I dreamed I had my pockets filled with earrings and nuts and bolts — all kinds of odd bits of metal and jewellery. I emptied my pockets onto the ground and then got anxious that a woman would steal my bits of metal. Seems to connect with the theme of alchemy which is all about metal. From there I slipped easily into thinking about the goal of the spiritual quest. Goal-driven thinking and behaviour tends to involve a lot of one-sidedness. That’s hardly surprising, since a goal is almost one-sided by definition. So it’s a paradox to have both poles of a polarity in one’s sights simultaneously (one encounters this paradox in the alchemical texts) and to make that wide vision one’s goal. In Christian terms, it means hell would be a kind of heaven and heaven would be a kind of hell.


death is a journey
whose destination consists
in going nowhere

I felt convinced this poem was pretentious nonsense until I landed on the title, which does seem to lend it some semblance of coherence, an added weight and simplicity, beyond the facile toying with paradox in the poem itself. I had a couple of glasses of wine last night and woke late with a headache, my dreams impossible to remember properly. Wandering into my kitchen, I looked at the money plant on the kitchen table, and remembered I dreamed last night that it had entirely lost all its branches and was a mere stump. This was a gift from my mother when she moved about five years ago. It had been flourishing in her flat, but began dropping its leaves in mine. This summer I became so worried at its denudation that I moved it outside into the garden, where one night the foxes knocked it off the wall: so it lost several of its main branches. This seems to have been good in the long run, as it now appears to be concentrating its energies into new shoots. Despite telling myself it’s nonsense, part of me believes that when the plant dies my mother will die.


sex is never solved
by doing it, and never
by not doing it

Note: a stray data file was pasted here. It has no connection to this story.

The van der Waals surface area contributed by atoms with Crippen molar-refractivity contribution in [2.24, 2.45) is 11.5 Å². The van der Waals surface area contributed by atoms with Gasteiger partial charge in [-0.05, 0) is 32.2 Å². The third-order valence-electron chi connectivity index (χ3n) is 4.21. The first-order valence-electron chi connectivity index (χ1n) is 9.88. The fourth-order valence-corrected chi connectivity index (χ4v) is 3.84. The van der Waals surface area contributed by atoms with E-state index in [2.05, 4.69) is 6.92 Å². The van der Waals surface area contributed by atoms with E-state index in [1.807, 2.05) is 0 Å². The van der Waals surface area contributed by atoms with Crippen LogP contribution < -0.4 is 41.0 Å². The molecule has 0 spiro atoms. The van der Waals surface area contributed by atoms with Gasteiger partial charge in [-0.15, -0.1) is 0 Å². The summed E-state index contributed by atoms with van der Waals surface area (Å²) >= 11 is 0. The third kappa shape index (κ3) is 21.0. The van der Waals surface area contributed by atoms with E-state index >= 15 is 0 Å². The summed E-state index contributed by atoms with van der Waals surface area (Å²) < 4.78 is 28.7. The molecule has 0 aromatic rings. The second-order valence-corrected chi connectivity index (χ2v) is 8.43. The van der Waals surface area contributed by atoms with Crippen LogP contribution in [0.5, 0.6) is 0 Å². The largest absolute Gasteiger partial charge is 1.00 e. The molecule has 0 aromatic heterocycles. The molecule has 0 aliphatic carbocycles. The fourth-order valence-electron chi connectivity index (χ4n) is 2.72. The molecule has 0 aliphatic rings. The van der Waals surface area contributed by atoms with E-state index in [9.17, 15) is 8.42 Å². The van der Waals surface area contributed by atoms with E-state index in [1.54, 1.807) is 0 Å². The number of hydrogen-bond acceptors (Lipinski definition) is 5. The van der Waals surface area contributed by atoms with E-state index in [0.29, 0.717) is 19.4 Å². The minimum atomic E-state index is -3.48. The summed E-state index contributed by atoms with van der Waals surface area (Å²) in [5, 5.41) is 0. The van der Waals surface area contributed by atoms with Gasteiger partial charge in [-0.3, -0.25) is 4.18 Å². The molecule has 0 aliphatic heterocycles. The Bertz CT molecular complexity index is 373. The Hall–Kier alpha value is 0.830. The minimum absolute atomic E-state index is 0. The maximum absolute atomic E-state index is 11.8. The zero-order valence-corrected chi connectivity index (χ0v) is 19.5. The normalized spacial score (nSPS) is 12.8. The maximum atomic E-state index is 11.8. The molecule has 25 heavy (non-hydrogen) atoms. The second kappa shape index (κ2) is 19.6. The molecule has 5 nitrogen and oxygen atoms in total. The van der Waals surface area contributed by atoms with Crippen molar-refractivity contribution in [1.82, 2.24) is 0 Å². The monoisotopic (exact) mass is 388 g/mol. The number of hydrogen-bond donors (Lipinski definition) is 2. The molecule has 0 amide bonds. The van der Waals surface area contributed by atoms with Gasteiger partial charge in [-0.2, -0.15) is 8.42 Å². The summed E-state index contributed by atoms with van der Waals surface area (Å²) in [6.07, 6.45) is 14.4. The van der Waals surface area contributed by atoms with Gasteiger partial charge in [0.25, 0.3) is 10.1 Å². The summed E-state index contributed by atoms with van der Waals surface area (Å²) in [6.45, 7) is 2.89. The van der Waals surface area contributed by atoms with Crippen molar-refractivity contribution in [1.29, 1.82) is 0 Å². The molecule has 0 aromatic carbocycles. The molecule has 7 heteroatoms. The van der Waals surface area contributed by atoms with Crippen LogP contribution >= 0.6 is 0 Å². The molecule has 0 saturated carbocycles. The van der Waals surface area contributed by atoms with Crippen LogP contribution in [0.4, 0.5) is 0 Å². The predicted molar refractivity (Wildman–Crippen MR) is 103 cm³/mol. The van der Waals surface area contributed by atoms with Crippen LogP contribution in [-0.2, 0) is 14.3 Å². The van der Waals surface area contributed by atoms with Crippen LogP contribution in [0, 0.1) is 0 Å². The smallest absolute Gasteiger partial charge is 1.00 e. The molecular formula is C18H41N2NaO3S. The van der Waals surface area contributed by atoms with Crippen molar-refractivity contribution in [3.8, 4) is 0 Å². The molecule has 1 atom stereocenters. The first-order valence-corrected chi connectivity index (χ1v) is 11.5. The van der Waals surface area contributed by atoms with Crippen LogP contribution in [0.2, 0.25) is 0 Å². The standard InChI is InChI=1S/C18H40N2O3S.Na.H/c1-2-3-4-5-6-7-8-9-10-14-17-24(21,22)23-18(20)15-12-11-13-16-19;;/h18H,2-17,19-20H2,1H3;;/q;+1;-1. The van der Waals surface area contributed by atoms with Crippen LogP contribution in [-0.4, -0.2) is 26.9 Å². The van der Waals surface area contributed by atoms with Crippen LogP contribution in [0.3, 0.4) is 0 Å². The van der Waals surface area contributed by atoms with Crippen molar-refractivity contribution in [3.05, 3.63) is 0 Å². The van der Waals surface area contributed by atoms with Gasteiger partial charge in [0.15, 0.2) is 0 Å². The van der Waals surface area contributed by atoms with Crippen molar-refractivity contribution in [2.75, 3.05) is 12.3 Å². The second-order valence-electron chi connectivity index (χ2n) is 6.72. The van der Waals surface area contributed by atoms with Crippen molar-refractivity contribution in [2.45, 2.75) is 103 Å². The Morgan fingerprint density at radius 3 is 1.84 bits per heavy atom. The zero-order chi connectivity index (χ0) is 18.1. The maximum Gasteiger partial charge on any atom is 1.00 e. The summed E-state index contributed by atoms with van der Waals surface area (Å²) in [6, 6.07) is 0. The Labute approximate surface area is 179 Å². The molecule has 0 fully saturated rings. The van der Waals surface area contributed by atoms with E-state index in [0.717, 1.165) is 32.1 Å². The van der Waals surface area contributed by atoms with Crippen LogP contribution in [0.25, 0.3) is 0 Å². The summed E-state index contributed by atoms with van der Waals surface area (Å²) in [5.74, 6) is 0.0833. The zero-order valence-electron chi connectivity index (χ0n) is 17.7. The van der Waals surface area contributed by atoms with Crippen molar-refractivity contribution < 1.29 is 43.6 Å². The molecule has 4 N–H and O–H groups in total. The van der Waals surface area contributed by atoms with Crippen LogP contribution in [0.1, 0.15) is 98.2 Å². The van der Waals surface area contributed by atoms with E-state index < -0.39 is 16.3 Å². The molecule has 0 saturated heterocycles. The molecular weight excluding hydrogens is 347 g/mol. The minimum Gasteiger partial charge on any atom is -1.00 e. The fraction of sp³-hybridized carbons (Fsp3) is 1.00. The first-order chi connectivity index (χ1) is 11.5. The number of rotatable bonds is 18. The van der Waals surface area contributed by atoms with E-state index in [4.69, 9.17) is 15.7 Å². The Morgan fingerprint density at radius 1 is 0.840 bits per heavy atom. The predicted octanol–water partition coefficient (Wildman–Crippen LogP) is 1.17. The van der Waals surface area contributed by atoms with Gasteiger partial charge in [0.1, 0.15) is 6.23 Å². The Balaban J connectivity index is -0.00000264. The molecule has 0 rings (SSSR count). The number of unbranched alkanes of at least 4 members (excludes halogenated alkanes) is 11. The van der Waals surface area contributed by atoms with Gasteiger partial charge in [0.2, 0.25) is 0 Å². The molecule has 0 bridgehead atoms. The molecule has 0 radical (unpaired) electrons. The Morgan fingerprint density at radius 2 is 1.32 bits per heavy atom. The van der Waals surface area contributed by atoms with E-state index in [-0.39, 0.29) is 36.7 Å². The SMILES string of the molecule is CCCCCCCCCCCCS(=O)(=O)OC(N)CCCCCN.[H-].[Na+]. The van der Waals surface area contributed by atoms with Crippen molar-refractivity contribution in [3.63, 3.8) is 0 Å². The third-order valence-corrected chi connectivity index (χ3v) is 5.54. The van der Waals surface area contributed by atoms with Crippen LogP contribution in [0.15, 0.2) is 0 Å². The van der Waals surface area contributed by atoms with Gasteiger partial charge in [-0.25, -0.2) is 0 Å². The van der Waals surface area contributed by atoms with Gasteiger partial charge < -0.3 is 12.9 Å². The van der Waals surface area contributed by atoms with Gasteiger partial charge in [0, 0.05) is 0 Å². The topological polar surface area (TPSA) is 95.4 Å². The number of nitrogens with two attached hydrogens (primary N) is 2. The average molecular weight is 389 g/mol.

I might add also it’s never solved by thinking about it, and never solved by not thinking about it. Altogether quite a problem. First draft of this poem was framed in terms of Adam and Eve and the Bible, but I prefer the simplicity of this final version. I dreamed last night I was making elaborate preparations for masturbating to pornography, a problem I have had, off and on, throughout my life which fortunately seems to be more or less leaving me alone as I’m growing older. Actually I’m not entirely sure my poem is truthful. I came closest to solving it during the period of seven years 1989-96 when I was totally celibate (which also happens to correspond to the period of my most obvious madness, believing myself a prophet). So I’m not entirely convinced that sex isn’t solved by not doing it. That said, I never felt as though it was me responsible for my own celibacy during this period. Something bigger than me was involved, something less like conscious determination and more like existential terror.


I have found there is
only one way out of hell
— and that is downwards

Annoyingly, I forgot a very long, powerful dream last night and the only thing at all remaining in my memory is the figure of Albert Einstein. I have dreamed of Einstein before, when I was in Israel 1983-84. Einstein is a kind of god when he appears in my dreams. I don’t have the brain to grasp relativity, and am attracted as much by his shaggy appearance as by whatever smattering of relativity I’ve managed to pick up through TV programmes etc. My first draft of this poem played with the idea that if you fall into the category divine, best thing is just to keep falling. Israel was a kind of hell for me, just because of where I was in my inner journey at the time. Lucifer was a kitten on the kibbutz where I volunteered.